Monday, July 6, 2009

"We cannot direct the wind, but we can adjust the sails."

-Peace Corps, 1992

In the past week I moved in with a new host family and went to Ashgabat for two days to attend the July 4th party. It seems like so much has happened in the last 7 days, that I almost feel like I have entered into a new period of my Peace Corps service. On July 1st I had been in Turkmenistan for 9 months. A friend of mine, a fellow PCV, sent me a text message that read, "If you had gotten pregnant on the day we arrived, you would be in labor right now—happy 9 months!" Thankfully this isn’t the case, but I have been here three-quarters of a year and I have indeed seen more babies born than I ever have in my entire life. I had previously decided to move host families and found a great family that lives close to school. My new host-mom, Maya is a gynecologist and my host dad, Genji works at a company in Turkmenabat. I have two younger host-brothers. Aziz is in the 8th grade and is rarely at the house, but out in the village where all of his cousins live. Azad is going to be a sophomore at a university in Ukraine and is home for the summer vacation. At my new house I have my own separate side of the house that consists of my room and a kitchen. I have my own entrance to my room and this gives me more privacy and more freedom to come and go as I please. Before I moved in, I discussed the food situation at my previous host-family and expressed my concern about the nutrition of my food. I had been cooking almost all of my meals myself at my previous host-family and I was spending too much of my money to try to compensate for the lack of nutritious food that they had available. Maya asked me specifically what I would like to eat and today she bought everything I mentioned and had placed it in my kitchen for me. We have an outside kitchen and an inside kitchen, and she has given me the inside kitchen until it gets too cold to cook outside. My host-mom lived in Cyprus for a year and she is so fascinating to talk to. We speak all in Russian together and last night we spent two hours together sharing photographs and talking about our pasts. I never spent that much time with my last host-family and I already feel more comfortable here than at my previous residence. It is common for PCVs to switch host-families and usually the families that the volunteers find themselves work out better than the Peace Corps selected families. Since I have been at my site for over six months, I have many connections and I was able to search for a family with certain characteristics that I had decided were important to me. Mostly I was looking for a family where I could have more privacy and where I felt more comfortable with the host-parents. Americans’ desire to spend much time alone is weird to most Turkmen because they are very communal people, but there are many times when I am so exhausted by the time that I come home that I just want to relax and feel like I came back to a place I feel comfortable. It was difficult explaining why I was leaving to my host-family and I know that they took it personally. I still hope that I see my host-sisters in my yoga club and I will see all of them in the cafeteria every day once school begins. I am sure that I will encounter challenges with my new host-family, but I am already much happier at my home and I know that this will positively effect my overall experience here.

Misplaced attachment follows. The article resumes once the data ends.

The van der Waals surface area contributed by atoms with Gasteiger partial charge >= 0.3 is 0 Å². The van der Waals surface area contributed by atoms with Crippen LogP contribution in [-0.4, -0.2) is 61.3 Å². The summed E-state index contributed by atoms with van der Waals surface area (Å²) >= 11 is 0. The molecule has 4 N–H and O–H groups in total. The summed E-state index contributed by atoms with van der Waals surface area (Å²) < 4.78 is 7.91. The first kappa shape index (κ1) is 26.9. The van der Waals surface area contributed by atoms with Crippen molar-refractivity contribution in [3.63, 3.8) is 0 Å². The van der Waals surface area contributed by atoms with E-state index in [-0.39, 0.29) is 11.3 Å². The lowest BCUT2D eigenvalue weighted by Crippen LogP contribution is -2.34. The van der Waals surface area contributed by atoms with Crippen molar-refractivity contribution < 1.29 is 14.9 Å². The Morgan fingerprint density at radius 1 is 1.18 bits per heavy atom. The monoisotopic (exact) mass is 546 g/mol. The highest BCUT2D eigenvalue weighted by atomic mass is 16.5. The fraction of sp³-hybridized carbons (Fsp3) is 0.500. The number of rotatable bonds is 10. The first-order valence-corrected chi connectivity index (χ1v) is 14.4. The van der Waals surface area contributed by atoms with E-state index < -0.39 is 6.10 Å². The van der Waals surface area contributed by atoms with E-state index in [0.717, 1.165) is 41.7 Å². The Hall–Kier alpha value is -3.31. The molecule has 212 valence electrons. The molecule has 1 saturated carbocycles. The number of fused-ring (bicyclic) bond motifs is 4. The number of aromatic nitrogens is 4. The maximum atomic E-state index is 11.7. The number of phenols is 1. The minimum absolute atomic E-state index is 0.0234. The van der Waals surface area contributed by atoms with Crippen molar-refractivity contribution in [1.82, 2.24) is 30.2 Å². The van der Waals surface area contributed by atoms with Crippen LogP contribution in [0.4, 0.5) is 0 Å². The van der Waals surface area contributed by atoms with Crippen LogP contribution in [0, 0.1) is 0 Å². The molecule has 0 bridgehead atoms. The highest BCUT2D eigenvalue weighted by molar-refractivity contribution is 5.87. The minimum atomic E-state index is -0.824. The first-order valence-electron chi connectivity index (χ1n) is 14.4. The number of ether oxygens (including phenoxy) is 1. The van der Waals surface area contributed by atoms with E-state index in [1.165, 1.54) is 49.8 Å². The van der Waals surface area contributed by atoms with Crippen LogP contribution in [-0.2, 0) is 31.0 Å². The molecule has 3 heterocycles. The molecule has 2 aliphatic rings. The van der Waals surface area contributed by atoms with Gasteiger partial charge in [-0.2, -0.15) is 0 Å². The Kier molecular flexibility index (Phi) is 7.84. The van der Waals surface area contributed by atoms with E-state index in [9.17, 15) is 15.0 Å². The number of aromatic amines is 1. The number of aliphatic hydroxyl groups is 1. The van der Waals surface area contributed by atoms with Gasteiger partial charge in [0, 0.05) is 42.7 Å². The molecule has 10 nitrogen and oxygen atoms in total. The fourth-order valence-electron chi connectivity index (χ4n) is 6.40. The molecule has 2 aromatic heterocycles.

It was a whirl-wind of a trip, but the majority of Turkmenistan PCVs went to Ashgabat for the July 4th US Embassy party. It was also our chance to say goodbye to our Programming and Training Officer who is leaving to work in the Peace Corps Romania program. She was one of the first people who greeted us at the airport when we arrived 9 months ago, and I am sad that I won’t be able to finish my service with her still here. She supported me greatly over the past months, especially in the beginning and I think that our new PTO has big shoes to fill. In addition to saying goodbye to our PTO, we said a really sad goodbye to four PCVs who are leaving this weekend to go home. It came as a shock that four are leaving at one time and we will miss them all greatly. Everyone deals with it differently, but I was extremely upset when I found out because I am especially close to one of them and Turkmenistan will never be as quirky and interesting without him (especially the dance moves at the Ak Altyn disco). Over the course of nine months we have had a total of seven T-17s leave. This most recent batch to leave was definitely the hardest because we have all grown so tight as a group. It shows how much we depend on each other and how much we have bonded as a group. I came here with 43 strangers and I was met by another group of 35 T-16s. Even if I have just met a new PCV, which did happen at the July 4th party, we fall into conversation like we have know each other for years. We are all so connected by this unique experience, that we will forever share a huge part of our lives together. As four of my friends depart Turkmenistan, it leaves me to think about my desire to be here and to analyze my experience so far. I have realized since being back from vacation that even on the most frustrating days, I can still say that I truly want to be here. I believe that everything happens for a reason and I am happy here in a way that sometimes I can’t explain. I found the quote at the beginning of my blog entry today in a teaching article I was reading and I know that the author was referring to changing our actions and the way that we do things to work with what we cannot control, but I also think that this quote can relate to emotions and the necessity to having a go with the flow attitude. My mom sent me a postcard that has a picture of roller skates and printed below, "just roll with it." She is right to say that this must be how I approach things in Turkmenistan. There are events, like losing 4 of my fellow PCVs, that I cannot change, but I must adjust my own sails and keep on going wherever the wind sends me.